Juliana Wu's November 14 article, "Bill May Affect Curriculum," addresses worrisome aspects of the International Studies in Higher Education Act, recently approved by the U.S. House of Representatives (as H.R. 3077). Because it also reauthorizes funding for international studies programs under the provision known as Title VI, it's important to separate the bill as a whole from the troubling rider added at the urging of conservatives: Paragraph 633, which sets up an "advisory board" to oversee these programs and ascertain whether they're fulfilling the Title VI mandate to train graduates for careers in national service. The advisory board's job is to monitor programs to ensure that they are meeting the national needs of staffing in the areas of homeland security and international business, and that they "reflect diverse perspectives and represent the full range of views on world regions, foreign languages, and international affairs." What are these "diverse perspectives" and this "full range of views?" Michelle Goldberg spelled it out on Salon.com: "The board will evaluate whether supporters of American foreign policy are adequately represented in university programs."
The advisory board would not intervene in day-to-day affairs of university departments. It would, however, have the power to recommend that Congress pull funding from centers that employ outspoken critics of U.S. foreign policy, don't send enough graduates into the CIA or the State Department, or emphasize the study of culture and history over the study of languages and current events. It could potentially create a chilling effect on hiring, promotion, curricular choice, and public activities. Moreover, the Bush administration has manipulated advisory boards to distort and quash scientific inquiry. A recent study commissioned by the minority members of the House Committee on Government Reform reports that the administration routinely stacks advisory committees with unqualified persons with industry ties and/or ideological agendas, and opposes qualified experts, in order to produce results congenial to administration policies.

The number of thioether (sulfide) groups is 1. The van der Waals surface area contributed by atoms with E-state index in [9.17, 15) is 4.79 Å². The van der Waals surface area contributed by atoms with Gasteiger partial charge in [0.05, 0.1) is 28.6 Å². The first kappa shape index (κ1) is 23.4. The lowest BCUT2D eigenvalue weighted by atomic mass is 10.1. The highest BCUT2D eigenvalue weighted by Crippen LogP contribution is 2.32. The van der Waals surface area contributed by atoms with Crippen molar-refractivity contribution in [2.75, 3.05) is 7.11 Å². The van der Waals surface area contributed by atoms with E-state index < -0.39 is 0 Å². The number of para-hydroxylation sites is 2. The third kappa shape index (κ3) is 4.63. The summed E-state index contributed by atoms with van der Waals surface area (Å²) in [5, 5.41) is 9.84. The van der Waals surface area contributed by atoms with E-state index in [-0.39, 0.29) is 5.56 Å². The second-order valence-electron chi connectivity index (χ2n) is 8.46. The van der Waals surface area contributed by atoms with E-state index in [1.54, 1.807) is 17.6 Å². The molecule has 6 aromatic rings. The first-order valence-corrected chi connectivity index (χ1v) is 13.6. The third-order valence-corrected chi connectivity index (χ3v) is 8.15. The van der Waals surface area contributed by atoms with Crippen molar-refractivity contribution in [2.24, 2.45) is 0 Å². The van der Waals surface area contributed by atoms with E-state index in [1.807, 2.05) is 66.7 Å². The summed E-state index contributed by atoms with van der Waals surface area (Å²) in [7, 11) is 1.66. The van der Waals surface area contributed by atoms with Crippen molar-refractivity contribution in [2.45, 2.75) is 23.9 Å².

Rather than pointing fingers at academic programs for discouraging graduates from entering government service, the administration and its congressional allies might look closer to home. Numerous government scientists have resigned in protest or quietly leaked complaints about politicized interference. The Bush administration has pressured CIA analysts to provide convenient data. It has vindictively targeted the family of a career diplomat (remember Joseph Wilson?) who blew the whistle on administration lies about the purported sale of uranium to Saddam Hussein. Ideological motivation is not unique to this administration (which is why everyone should be concerned with this bill), but this administration does provide some stunning examples of the distortion and silencing of the testimony of trained experts at the expense of political agendas. H.R. 3077's advisory board provision is a cynical attack on academic freedom in the cloak of intellectual diversity. Its driving force comes, in fact, from the opponents of open inquiry and free, informed discourse. In the months immediately following September 11, a group known as the American Council of Trustees and Alumni (ACTA), founded by Lynne Cheney, the wife of the vice president, and Senator Joe Lieberman, produced a blacklist of students, faculty and invited speakers at American colleges and universities who manifested insufficient patriotism in their public statements. When the Republican-controlled Senate Committee on Health, Education and Labor began holding hearings on intellectual diversity on American campuses, a representative of the ACTA was the first person they turned to. When the Senate takes up this bill next year, we should urge senators to see past the cynical language of diversity to what constitutes a real attack on academic freedom.